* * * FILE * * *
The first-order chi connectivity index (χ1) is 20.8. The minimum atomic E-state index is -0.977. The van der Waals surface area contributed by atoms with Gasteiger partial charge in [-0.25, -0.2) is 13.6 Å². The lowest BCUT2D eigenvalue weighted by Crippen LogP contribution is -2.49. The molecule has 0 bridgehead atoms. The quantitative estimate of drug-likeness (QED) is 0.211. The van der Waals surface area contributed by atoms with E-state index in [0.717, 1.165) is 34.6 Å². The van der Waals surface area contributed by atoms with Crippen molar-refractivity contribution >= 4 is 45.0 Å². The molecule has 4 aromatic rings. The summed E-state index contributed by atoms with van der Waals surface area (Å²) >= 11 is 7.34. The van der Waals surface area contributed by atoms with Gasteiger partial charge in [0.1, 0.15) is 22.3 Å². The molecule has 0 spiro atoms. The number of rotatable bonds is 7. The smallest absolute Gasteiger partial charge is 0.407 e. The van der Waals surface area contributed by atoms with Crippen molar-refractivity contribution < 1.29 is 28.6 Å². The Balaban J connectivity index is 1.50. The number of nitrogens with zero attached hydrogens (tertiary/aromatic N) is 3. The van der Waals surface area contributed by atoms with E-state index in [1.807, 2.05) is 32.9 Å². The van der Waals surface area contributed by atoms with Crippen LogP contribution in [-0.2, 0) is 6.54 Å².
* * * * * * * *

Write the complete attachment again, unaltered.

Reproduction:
The first-order chi connectivity index (χ1) is 20.8. The minimum atomic E-state index is -0.977. The van der Waals surface area contributed by atoms with Gasteiger partial charge in [-0.25, -0.2) is 13.6 Å². The lowest BCUT2D eigenvalue weighted by Crippen LogP contribution is -2.49. The molecule has 0 bridgehead atoms. The quantitative estimate of drug-likeness (QED) is 0.211. The van der Waals surface area contributed by atoms with E-state index in [0.717, 1.165) is 34.6 Å². The van der Waals surface area contributed by atoms with Crippen molar-refractivity contribution >= 4 is 45.0 Å². The molecule has 4 aromatic rings. The summed E-state index contributed by atoms with van der Waals surface area (Å²) >= 11 is 7.34. The van der Waals surface area contributed by atoms with Gasteiger partial charge in [0.1, 0.15) is 22.3 Å². The molecule has 0 spiro atoms. The number of rotatable bonds is 7. The smallest absolute Gasteiger partial charge is 0.407 e. The van der Waals surface area contributed by atoms with Crippen molar-refractivity contribution < 1.29 is 28.6 Å². The Balaban J connectivity index is 1.50. The number of nitrogens with zero attached hydrogens (tertiary/aromatic N) is 3. The van der Waals surface area contributed by atoms with E-state index in [1.807, 2.05) is 32.9 Å². The van der Waals surface area contributed by atoms with Crippen LogP contribution in [-0.2, 0) is 6.54 Å².